Work experience student Mao was given the taxing task of photographing animals at the Taronga Zoo last Friday. With David Jenkins as her experienced guide, she set off on a photographic mission.
Here are some fantastic photographs that Mao brought back from the day.
Make sure to click on the images to see the full resolution
The Dawn of Photography workshops are run by The Eastman Musuem. This particular workshop is run in the historic village of Lacock, England where the Lacock Abbey was once home to Henry Fox Talbot. Who produced the world’s first photographic negatives in the mid-1830s and thus this place is considered the birthplace of negative/positive photography. Very Hallowed ground!
Take a photo course in the birthplace of film photography!
Lacock Village and the Lacock Abbey are also well known as the setting for many of the Harry Potter movies. The entire village is protected by the National Trust and preserved with no visible trappings of the 21st century.
All participants in the course will be given wooden replica cameras based on Talbot’s originals to use and keep. They will also receive a wood-and-glass printing frame, a period style portfolio to preserve their images and a facsimile copy of Talbot’s original 1839 announcement of the process.
After initial instruction on the process and its variants, everyone will have several days to make images of the village and the abbey. Contact prints of botanicals will be made from the same type flowers and leaves Talbot used that still grow on the grounds of the abbey. Discover that photography was very colorful in the days before brown became the standard. No photographic experience is necessary. The photogenic drawing process is simple and the results extraordinary.
Limited to 10 participants, this five-day workshop is suitable for curators, historians, artists and anyone interested in the art and history of photography. Interested then read more here Dawn of Photography.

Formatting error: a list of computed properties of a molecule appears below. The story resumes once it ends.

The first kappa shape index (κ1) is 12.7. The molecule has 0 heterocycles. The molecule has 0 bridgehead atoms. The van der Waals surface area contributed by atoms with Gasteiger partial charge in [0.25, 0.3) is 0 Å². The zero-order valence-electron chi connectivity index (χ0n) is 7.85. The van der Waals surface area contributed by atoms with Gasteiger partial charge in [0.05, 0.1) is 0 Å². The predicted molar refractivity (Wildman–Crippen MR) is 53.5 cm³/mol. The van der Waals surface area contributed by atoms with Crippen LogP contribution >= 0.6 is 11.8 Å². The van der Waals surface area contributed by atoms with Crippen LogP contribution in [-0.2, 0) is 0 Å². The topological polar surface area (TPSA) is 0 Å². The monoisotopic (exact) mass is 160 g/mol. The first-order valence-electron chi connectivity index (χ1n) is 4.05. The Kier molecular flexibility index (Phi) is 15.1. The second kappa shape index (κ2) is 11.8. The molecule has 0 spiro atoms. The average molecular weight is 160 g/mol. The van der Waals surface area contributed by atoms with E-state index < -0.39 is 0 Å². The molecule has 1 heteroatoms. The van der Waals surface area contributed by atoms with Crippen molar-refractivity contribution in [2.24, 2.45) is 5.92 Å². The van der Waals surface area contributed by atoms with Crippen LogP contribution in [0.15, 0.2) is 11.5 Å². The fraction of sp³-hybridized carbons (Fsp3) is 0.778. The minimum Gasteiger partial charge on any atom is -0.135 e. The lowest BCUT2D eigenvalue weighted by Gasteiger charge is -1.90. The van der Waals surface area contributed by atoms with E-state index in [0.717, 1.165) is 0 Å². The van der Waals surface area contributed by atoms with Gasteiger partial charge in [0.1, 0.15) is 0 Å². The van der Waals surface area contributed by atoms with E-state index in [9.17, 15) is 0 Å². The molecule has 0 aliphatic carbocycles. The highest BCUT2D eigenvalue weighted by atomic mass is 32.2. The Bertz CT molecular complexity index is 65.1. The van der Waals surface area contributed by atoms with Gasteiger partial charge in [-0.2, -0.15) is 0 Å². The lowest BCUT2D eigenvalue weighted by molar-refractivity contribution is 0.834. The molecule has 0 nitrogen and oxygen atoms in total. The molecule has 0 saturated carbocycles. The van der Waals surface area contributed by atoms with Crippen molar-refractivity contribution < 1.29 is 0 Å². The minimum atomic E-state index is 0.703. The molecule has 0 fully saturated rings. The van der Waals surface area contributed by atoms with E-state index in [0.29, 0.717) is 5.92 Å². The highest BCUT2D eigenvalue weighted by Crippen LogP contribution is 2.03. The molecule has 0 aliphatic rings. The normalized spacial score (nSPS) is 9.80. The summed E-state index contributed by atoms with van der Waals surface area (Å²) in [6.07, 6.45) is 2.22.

Jesus Lives, Haoming Wang collection.
This is a great image taken by Mainline customer and Street Photographer Haoming Wang. Check out his gallery here Lenstalk.
Not often do you get to see a showing by a large group of superb landscape photographers as this one offers.
Warren Hinder is a published and collected photographer who lives in the Blue Mountains west of Sydney. He is also a Mainline Customer and film user. Starting on the 8th of August through to the 30th of August he has a gallery showing of his best works at the Nolan on Lovel gallery in Katoomba his home town. Warren’s work focuses on the quiet side of nature his work is both technically excellent and beautiful at the same time. It is this type of photography at it’s best… it makes you stop look and relax. If you are looking for an excuse to get to the mountains this winter now you have it… plus do not forget to take the drive further west to Mt Victoria and have a browse in the best boy’s shop since camera store’s were invented at Trains, Planes and Automobiles.
“Cow Bay” copyright Warren Hinder
Tasmanian Aboriginal documentary photographer Ricky Maynard (and Mainline Customer) has been in the news of late with his travelling exhibition “Portrait of a Distant land” arriving in Sydney. Ricky’s photography tells his people’s story from their perspective… not the usual white academics. Ricky is a highly accomplished photographer, who still uses and believes in large format film photography. Rick can be seen in the video using his trusty 8×10 Ebony field camera.
The ABC featured a documentary on him in it’s indigenous program Message stick. Click on the video below to go to the ABC website and watch it.
Currently the exhibition is on at the Museum of Contemporary arts in the Rocks Sydney until August the 23rd for more details click here Portrait of a Distant land.
“The Mission” Ricky Maynard collection
Seeing Ricky at work and seeing the images he produces makes you realise what goes into producing such quality photography. Combine 8×10, silver gelatin and a photographer who is passionate about their subject, and you get great work. Watch the video and see what photography is all about! Go Ricky!
The Natures Best Photography awards are dedicated in memory of conservation advocate Windland ( Wendy) Rice Smith. Run and sponsored by the Smithsonian Institute the annual Wendy Smith Rice Natures Best Photo competition is not only for a good cause ( see here) but is worth at least taking the time to have a browse through the galleries of entrants images and put in a vote for them! Even better is to enter some images yourself. You might just win!
Wendy Rice Smith conservationist and photographer taken from us too soon.
Aiming to create and rekindle a passion for outdoor enjoyment through the art of photography, these awards are international and hopefully inspiring to a younger city oriented generation of photographers. Open to all levels of experience both film or digital.
Polar bear cubs. Photo Jenny Ross Natures Best Publishing 2009
Enter the galleries here www.naturesbestphotography.com